Modelling > 1920s/1930s GB or Between the Wars GB

Siskin Less a Wing

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It is often assumed that the Armstrong-Whitworth A.W.XIII (A.W.13) Aries prototypes were built to Air Ministry Specification F9/26 - the same Siskin-replacement requirement as the 1927 A.W.XIV Starling I biplane fighter. But the A.W.XIII monoplane was not considered a Siskin replacement. Rather it was a 1926 design exercise to see whether a faster-climbing interceptor could be created from the basic Siskin airframe. To that end, two further RAF serials were added to the last of the Siskin IIIA biplanes - J9922 and J9923.

The two A.W.XIII (A.W.13) Aries prototypes differed in powerplant - J9922 retaining the Siskin's proven 14-cylinder Armstrong-Siddeley Jaguar engine. The second prototype, J9923, adopted a new Armstrong-Siddeley radial - the single-row, 9-cylinder Cougar producing 450 hp at altitude. This 1,908 cid radial was intended to compete directly with Bristol's forthcoming Mercury engine. [1] The Cougar was related to Armstrong-Siddeley's bigger twin-row Leopard (the two types sharing 6.0 inch bores and 7.5 inch strokes). This provided commonality of cylinder 'pots' on the factory floor as well as proven technology to incorporate into Armstrong-Siddeley's first foray into larger single-row radial engines.

Top Armstrong-Whitworth A.W.XIII Aries prototype undergoing evaluation at the A&AEE (Aeroplane and Armament Experimental Establishment), RAF Martlesham Heath, Suffolk, October 1930. J9923 was the second prototype Aries, readily distinguished by its single-row Cougar engine. The rear 'lifting struts' is shown deflected at its 'approach' position.

Other than powerplant, the two A.W.XIII prototypes shared common airframes. These were essentially Siskins without their lower, sesquiplane wing panels. Instead, the Aries prototypes had broad, 'lifting struts' to support the upper wing. The major goal was drag reduction but these struts would also assist in reducing landing speed. Each rear strut could pivot around its mounting points to act as an air brake while generating more lift on flare out. [2] This featured proved highly unpopular with evaluation pilots at the A&AEE. The 'lifting struts' were replaced by conventional supports but the Aries was ultimately rejected by the RAF. Both machines were returned to their manufacturer in November 1930.

By this point, Armstrong-Whitworth had abandoned any notion of further developments of the now-dated Siskin airframe. Fighter development emphasis was now placed on the A.W.16 biplane. The A.W.13 prototypes were offered to the Kwangsi Air Force as fighter-trainers to accompany the warlord's A.W.16 order. Accordingly, both Aries prototypes were updated to a common standard. This involved installing a 450 hp Cougar IA in J9922, both airframes being fitted with streamlined NACA cowlings. The variable-incident tailplanes inherited from the Siskin were replaced by a new tail with more in common with that of the A.W.16. Armament was twin synchronized 7.9 mm Vickers machine guns.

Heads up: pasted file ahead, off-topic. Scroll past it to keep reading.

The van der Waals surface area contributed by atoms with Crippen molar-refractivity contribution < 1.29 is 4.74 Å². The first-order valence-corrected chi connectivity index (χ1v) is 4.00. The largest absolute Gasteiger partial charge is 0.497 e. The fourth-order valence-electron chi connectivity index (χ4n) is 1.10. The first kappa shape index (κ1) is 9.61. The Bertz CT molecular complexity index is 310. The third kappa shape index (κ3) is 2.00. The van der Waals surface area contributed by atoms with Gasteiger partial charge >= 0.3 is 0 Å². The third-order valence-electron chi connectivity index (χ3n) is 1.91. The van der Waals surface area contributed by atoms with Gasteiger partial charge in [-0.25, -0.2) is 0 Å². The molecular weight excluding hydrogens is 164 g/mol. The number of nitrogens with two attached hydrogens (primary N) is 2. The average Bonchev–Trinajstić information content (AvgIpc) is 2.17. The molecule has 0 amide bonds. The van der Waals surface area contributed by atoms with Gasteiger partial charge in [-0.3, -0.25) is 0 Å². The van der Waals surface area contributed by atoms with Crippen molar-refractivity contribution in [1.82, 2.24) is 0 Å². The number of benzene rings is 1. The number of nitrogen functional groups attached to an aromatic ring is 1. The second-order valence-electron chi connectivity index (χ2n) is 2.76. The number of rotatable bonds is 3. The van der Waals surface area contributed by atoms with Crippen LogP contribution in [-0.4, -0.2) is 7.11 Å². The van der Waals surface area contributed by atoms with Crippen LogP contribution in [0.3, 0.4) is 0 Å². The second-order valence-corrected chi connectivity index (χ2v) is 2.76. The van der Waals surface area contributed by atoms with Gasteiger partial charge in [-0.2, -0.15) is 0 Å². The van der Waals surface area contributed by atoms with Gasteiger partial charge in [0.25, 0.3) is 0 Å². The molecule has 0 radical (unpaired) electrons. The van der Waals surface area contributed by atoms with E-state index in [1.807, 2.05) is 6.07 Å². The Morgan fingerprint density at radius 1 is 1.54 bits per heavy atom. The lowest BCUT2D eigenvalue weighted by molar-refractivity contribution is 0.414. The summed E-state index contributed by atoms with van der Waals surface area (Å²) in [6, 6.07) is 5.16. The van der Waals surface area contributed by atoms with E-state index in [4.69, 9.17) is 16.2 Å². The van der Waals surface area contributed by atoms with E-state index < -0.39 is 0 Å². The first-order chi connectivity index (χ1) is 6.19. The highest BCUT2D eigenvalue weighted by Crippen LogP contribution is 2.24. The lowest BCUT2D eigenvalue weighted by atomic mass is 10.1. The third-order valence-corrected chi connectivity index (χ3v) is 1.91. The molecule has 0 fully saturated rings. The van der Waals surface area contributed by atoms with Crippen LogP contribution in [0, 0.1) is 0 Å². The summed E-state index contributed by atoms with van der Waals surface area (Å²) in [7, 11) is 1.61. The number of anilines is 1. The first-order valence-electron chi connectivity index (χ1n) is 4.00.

The delivery of these revised A.W.13As was considerably delayed. Priority had been assigned to the A.W.16 fighters and there had been some difficulty in securing payments from Kwangsi. The 'Young Marshal', Chang Hseh-liang, had also gotten himself into difficulties with the KMT's Chiang Kai-shek. In an attempt to curry favour, Chang 'gifted' the Kwangsi A.W.13As to the central authority in Nanking. As a result, Armstrong-Whitworth delivered both A.W.13As in the air wing colours of Chiang's National Revolutionary Army. It is not recorded what use the Nationalists made of the A.W.13As. At least one A.W.13A was rumoured to have been re-engined with a Wright 9-cylinder radial but this has not been confirmed.

Bottom Armstrong-Whitworth A.W.13A as delivered in Chinese markings. The specified long-range belly tanks earned the A.W.13A the unflattering nickname of 'D d zhu' ('Pot-bellied Pig'). Also drag-inducing, these tanks were soon deleted in service. China's A.W.13A '601' - shown here - was the first prototype (formerly J9922).

[1] Armstrong-Siddeley's twin-row Jaguar had been facing stiff competition from Bristol's lighter, single-row Jupiter radial. The larger, more powerful Mercury looked set to eclipse both the Jupiter and the heavier Jaguar.

[2] Armstrong-Whitworth came to refer to the Aries as built as the 'A.B.13' - for Armstrong-Bellanca. This reflected Giuseppe Bellanca's strut precedent (with his 1922 Bellanca C.F.). This referencing seems to reflect an settlement with Bellanca.

Interessant, interessant . . .
Of course you'll know that the Siskin replaced the Snipe with the 'Black Diamonds' . . .


Reminds me a bit like a single seat version of a Morane Saulnier MS 230 or MS 315:

Cheers Robin. And as expressed elsewhere, looking forward to your Black Diamond Siskin!

--- Quote from: GTX_Admin on June 17, 2021, 01:45:37 AM ---Reminds me a bit like a single seat version of a Morane Saulnier MS 230 or MS 315:

--- End quote ---

Ooo, there's grist for the mill! Gonna have to do some Frenchies, I think  :smiley:

An AW.16 monoplane would be interesting.


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